Waiver & Estoppel – Florida Evictions

Florida Landlord Tenant

Always be careful that your actions comply with what you put in writing.  Continuously accepting rent after providing notice of default to a tenant may operate in a Florida as a waiver and estoppel of your right to evict without giving the tenant additional statutory notice.

PRAIRIE OAKS APARTMENTS, LTD, d/b/a PRAIRIE OAKS APARTMENTS, Plaintiff, vs. KISSIE ROBINSON, Defendant. County Court, 8th Judicial Circuit in and for Levy County. Case No. 38-2013-CC-35. April 26, 2013. James T. Browning, Judge. Counsel: Conrad C. “Sonny” Bishop, III, Perry, for Plaintiff. Gloria R. Walker, Three Rivers Legal Services, Inc., Gainesville, for Defendant.

This CAUSE came to be heard on February 21, 2013, on Plaintiff’s Complaint for Eviction. Defendant filed a Motion to Dismiss the Complaint for Eviction. Plaintiff was represented by CONRAD C. “Sonny” BISHOP, Esq. and the Defendant was represented by GLORIMIL R. WALKER, Esq. The Court having reviewed the pleadings and heard arguments from Counsel sets forth the following findings of fact:

The Motion to Dismiss asserted that Defendant has possession of the premises pursuant to a month to month federally subsidized lease. The rental amount is due on the 1st of each month and is considered late after the 5th day of the month. Defendant has made late payments almost every month for the last three (3) years. Plaintiff accepted late rent virtually every month since April 2010. On May 18, 2012, Plaintiff delivered a written notice entitled “Late Rent Warning Notice” which formally advised Defendant that effective June 1, 2012, rent will no longer be accepted late. Specifically, the Late Rent Warning Notice, which was moved into evidence as Defendant’s Exhibit B provided, in relevant part:


Any late payments previously accepted were as a convenience to you, not an exception to the lease. Beginning 06-01-2012, rent payments must be in the office no later than the last day of the grace period. As a reminder, during any lease term if you receive three (3) notices to pay rent or vacate the unit, your lease can be terminated without the opportunity tocure if rent is late for a fourth (4th) time.”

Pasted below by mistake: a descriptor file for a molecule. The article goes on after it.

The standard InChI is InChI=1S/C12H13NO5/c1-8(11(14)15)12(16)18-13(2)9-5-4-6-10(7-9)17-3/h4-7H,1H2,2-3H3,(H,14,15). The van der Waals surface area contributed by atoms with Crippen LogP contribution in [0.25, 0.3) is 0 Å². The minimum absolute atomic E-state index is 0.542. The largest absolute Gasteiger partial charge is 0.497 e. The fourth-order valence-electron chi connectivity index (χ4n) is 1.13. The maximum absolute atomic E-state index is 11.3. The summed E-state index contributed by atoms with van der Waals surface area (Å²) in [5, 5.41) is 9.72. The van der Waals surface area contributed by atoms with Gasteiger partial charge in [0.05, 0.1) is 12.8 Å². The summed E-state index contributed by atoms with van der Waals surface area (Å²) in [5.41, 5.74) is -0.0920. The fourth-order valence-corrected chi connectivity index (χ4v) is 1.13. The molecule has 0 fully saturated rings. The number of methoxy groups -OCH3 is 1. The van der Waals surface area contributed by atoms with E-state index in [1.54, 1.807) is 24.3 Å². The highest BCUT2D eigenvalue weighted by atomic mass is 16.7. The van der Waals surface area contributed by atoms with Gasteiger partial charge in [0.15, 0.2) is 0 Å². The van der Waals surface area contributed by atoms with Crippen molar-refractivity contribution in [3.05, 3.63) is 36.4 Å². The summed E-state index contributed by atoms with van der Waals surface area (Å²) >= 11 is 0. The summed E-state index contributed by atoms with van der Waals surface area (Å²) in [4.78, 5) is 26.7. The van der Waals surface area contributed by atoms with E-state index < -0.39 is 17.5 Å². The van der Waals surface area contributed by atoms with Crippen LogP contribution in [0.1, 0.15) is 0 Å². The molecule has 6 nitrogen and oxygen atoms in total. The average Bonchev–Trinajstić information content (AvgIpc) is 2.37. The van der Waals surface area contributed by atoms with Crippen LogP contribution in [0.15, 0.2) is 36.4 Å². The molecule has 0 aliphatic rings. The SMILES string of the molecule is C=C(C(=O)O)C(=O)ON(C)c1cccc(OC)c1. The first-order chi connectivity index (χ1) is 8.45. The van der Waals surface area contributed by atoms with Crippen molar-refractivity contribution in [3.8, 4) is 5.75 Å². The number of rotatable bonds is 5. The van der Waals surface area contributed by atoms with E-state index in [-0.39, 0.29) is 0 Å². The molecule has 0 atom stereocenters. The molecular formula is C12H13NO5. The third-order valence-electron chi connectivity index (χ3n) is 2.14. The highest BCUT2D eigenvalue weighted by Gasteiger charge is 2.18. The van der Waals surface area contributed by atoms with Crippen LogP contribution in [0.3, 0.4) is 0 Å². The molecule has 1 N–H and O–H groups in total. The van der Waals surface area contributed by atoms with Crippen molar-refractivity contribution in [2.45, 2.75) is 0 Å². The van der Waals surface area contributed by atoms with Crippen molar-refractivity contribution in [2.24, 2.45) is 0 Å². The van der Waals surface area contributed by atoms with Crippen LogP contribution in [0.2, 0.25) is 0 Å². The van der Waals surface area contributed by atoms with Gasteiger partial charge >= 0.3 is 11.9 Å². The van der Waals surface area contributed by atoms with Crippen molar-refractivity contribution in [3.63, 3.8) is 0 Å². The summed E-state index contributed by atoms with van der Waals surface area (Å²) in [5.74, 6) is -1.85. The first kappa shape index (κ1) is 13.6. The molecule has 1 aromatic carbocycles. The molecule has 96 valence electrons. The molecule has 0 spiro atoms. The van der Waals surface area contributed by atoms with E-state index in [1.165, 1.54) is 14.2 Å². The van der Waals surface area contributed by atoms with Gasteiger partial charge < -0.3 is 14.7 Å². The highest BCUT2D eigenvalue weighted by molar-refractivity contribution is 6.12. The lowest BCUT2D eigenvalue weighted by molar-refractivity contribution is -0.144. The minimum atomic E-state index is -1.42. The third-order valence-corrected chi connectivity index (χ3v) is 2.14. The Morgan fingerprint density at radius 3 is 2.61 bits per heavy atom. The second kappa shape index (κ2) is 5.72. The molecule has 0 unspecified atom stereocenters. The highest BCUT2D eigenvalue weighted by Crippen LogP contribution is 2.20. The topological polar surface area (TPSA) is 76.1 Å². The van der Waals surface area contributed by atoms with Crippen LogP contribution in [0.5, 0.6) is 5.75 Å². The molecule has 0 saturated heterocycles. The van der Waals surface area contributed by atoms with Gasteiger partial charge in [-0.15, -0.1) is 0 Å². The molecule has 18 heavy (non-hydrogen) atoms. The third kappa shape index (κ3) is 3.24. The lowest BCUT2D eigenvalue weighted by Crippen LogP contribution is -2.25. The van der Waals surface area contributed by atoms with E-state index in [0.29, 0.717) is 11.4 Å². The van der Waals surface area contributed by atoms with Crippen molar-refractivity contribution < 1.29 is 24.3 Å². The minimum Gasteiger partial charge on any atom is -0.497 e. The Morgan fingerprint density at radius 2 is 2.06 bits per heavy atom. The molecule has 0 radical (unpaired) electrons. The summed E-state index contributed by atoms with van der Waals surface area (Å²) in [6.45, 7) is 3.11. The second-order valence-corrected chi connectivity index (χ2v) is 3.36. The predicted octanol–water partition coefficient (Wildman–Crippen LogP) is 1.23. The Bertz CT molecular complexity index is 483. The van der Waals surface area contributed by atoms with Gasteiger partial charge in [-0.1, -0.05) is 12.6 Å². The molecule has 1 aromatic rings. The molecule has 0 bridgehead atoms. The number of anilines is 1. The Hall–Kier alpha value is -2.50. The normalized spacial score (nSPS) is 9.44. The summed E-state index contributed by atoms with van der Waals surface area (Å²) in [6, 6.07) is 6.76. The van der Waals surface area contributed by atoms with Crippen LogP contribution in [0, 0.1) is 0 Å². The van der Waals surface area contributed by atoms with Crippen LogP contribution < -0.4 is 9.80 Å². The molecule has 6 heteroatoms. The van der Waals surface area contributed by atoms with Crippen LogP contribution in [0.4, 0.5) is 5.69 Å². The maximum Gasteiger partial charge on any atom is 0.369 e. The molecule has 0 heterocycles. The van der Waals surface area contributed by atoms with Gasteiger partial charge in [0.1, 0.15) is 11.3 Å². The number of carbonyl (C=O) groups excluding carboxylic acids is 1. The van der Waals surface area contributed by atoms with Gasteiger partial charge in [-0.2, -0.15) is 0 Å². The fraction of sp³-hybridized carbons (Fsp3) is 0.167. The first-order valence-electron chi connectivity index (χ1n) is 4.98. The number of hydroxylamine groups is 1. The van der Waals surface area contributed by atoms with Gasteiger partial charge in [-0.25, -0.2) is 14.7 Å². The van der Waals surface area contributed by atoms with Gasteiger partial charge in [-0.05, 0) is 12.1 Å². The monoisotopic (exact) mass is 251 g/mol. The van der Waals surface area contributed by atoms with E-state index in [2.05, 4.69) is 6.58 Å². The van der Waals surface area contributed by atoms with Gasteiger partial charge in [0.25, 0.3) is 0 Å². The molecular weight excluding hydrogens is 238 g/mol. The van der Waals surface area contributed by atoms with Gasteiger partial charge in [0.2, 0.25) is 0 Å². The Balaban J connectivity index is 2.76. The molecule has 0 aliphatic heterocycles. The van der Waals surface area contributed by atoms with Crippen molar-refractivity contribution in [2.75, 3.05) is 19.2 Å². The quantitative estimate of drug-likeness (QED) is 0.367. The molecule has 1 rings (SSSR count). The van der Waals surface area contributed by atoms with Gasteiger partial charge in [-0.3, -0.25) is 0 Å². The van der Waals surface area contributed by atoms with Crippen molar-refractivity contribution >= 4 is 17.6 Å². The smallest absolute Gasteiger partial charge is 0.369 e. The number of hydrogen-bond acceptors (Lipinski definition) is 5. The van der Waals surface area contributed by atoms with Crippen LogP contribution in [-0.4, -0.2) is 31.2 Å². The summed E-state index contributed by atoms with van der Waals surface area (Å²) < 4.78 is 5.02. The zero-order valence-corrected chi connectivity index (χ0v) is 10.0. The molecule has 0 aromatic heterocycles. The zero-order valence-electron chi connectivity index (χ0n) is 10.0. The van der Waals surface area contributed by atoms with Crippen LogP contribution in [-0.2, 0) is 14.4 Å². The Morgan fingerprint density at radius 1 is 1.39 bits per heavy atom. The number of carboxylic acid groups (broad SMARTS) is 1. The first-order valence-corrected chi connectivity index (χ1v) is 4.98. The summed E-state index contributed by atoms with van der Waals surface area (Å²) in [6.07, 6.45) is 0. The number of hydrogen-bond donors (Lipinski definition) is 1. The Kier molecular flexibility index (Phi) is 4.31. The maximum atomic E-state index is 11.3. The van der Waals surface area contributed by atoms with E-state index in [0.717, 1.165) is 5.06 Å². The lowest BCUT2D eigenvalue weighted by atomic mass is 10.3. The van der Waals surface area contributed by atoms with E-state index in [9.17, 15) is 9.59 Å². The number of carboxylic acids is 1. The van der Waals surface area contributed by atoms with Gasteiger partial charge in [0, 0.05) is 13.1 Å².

After Plaintiff affirmatively put Defendant on notice that late rent would no longer be accepted, Plaintiff continued to accept Defendant’s late rent payments. Specifically, the “Lease Violation Log,” attached to Exhibit B, reflected that Defendant was served due to non-payment of rent a Notice to Pay or Vacate on the following dates:

· June 6, 2012;

· July 6, 2012;

· August 6, 2012;

· September 6, 2012;

· November 6, 2012;

· December 6, 2012; and

· January 7, 2013.

Defendant’s Exhibit C entitled “Resident’s Charges/Payments Ledger” indicates that after receipt of the aforementioned Notices to Pay or Vacate Plaintiff accepted late rent on the following dates:

· June 12, 2012;

· July 6, 2012;

· August 23, 2012;

· September 17, 2012;

· November 8, 2012; and

· December 21, 2012.

On January 7, 2013, after Plaintiff delivered a Notice to Pay or Vacate, Defendant attempted to tender her rent January rent but Plaintiff refused to accept Defendant’s rent.

Courts have held that if the landlord has a pattern of constantly accepting late payments after giving the tenant notice that late payments would no longer be accepted, then the landlord may be estopped from evicting the tenant without giving the tenant additional notice that late payments will not be accepted. Heggs v. Haines City Community Dev., 2 Fla L. Weekly Supp. 137a (10th Cir App. 1994),Royal Am. Mgt. Inc. V. Keither, 20 Fla. Supp. 2 D 95 (Fla. Volusia County Ct. 1986). Such an action would cause a reasonable lessee to believe that the lessor did not intend to enforce the default. Vines v. Emerald Equipment Company 342 So.2d 137 (Fla. 1st DCA 1977). The Court held that lessor waived prompt payments of rent by their previous acquiescence in accepting late rent payments.

In the instant case, Plaintiff had an affirmative duty to place tenant on advance written notice that untimely payments will no longer be accepted, particularly since Plaintiff after delivering a Late Warning Notice, dated May 18, 2012, continued to accept Defendant’s late rent. Hence, Plaintiff’s continuous pattern of accepting late payments and not placing the Defendant on advance notice that untimely payments will not be accepted preclude this eviction.

Based on the aforementioned this Court concludes that Defendant’s Motion to Dismiss sufficiently supports the doctrine of equitable estoppel and therefore Plaintiff is barred from evicting Defendant without first giving Defendant an additional notice that late payments will not be accepted.

This Court reserves jurisdiction to award Defendant’s counsel reasonable attorney’s fees associated with defending this action.

Accordingly, it is hereby ORDERED AND ADJUDGED that Defendant’s Motion to Dismiss is GRANTED, with prejudice.


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Posted on September 26, 2013 in Law Review

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